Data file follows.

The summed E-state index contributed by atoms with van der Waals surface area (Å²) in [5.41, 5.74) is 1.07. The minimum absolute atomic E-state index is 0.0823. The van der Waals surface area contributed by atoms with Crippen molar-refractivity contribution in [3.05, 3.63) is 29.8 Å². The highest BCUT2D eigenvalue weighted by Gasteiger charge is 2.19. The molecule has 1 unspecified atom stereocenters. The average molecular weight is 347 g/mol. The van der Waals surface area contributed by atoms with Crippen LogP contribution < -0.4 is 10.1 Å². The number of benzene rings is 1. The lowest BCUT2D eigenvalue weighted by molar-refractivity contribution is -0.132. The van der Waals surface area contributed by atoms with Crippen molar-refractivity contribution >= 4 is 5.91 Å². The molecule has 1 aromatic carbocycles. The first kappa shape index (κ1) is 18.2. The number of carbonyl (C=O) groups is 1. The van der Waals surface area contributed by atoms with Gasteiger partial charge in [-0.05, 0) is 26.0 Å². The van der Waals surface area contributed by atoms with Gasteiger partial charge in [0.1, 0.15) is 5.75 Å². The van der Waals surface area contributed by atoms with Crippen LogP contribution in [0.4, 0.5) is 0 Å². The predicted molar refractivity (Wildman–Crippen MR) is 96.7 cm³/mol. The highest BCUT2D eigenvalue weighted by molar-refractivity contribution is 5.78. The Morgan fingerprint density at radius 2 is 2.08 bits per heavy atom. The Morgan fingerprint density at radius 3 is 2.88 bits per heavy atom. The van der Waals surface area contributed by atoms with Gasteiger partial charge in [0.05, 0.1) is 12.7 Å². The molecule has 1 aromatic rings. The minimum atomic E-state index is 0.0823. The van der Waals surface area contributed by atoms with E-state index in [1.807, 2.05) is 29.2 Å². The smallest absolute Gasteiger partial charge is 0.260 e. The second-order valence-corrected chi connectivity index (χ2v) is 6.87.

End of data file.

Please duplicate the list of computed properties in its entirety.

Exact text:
The summed E-state index contributed by atoms with van der Waals surface area (Å²) in [5.41, 5.74) is 1.07. The minimum absolute atomic E-state index is 0.0823. The van der Waals surface area contributed by atoms with Crippen molar-refractivity contribution in [3.05, 3.63) is 29.8 Å². The highest BCUT2D eigenvalue weighted by Gasteiger charge is 2.19. The molecule has 1 unspecified atom stereocenters. The average molecular weight is 347 g/mol. The van der Waals surface area contributed by atoms with Crippen LogP contribution < -0.4 is 10.1 Å². The number of benzene rings is 1. The lowest BCUT2D eigenvalue weighted by molar-refractivity contribution is -0.132. The van der Waals surface area contributed by atoms with Crippen molar-refractivity contribution >= 4 is 5.91 Å². The molecule has 1 aromatic carbocycles. The first kappa shape index (κ1) is 18.2. The number of carbonyl (C=O) groups is 1. The van der Waals surface area contributed by atoms with Gasteiger partial charge in [-0.05, 0) is 26.0 Å². The van der Waals surface area contributed by atoms with Gasteiger partial charge in [0.1, 0.15) is 5.75 Å². The van der Waals surface area contributed by atoms with Crippen LogP contribution in [0.4, 0.5) is 0 Å². The predicted molar refractivity (Wildman–Crippen MR) is 96.7 cm³/mol. The highest BCUT2D eigenvalue weighted by molar-refractivity contribution is 5.78. The Morgan fingerprint density at radius 2 is 2.08 bits per heavy atom. The Morgan fingerprint density at radius 3 is 2.88 bits per heavy atom. The van der Waals surface area contributed by atoms with Gasteiger partial charge in [0.05, 0.1) is 12.7 Å². The molecule has 1 aromatic rings. The minimum atomic E-state index is 0.0823. The van der Waals surface area contributed by atoms with E-state index in [1.807, 2.05) is 29.2 Å². The smallest absolute Gasteiger partial charge is 0.260 e. The second-order valence-corrected chi connectivity index (χ2v) is 6.87.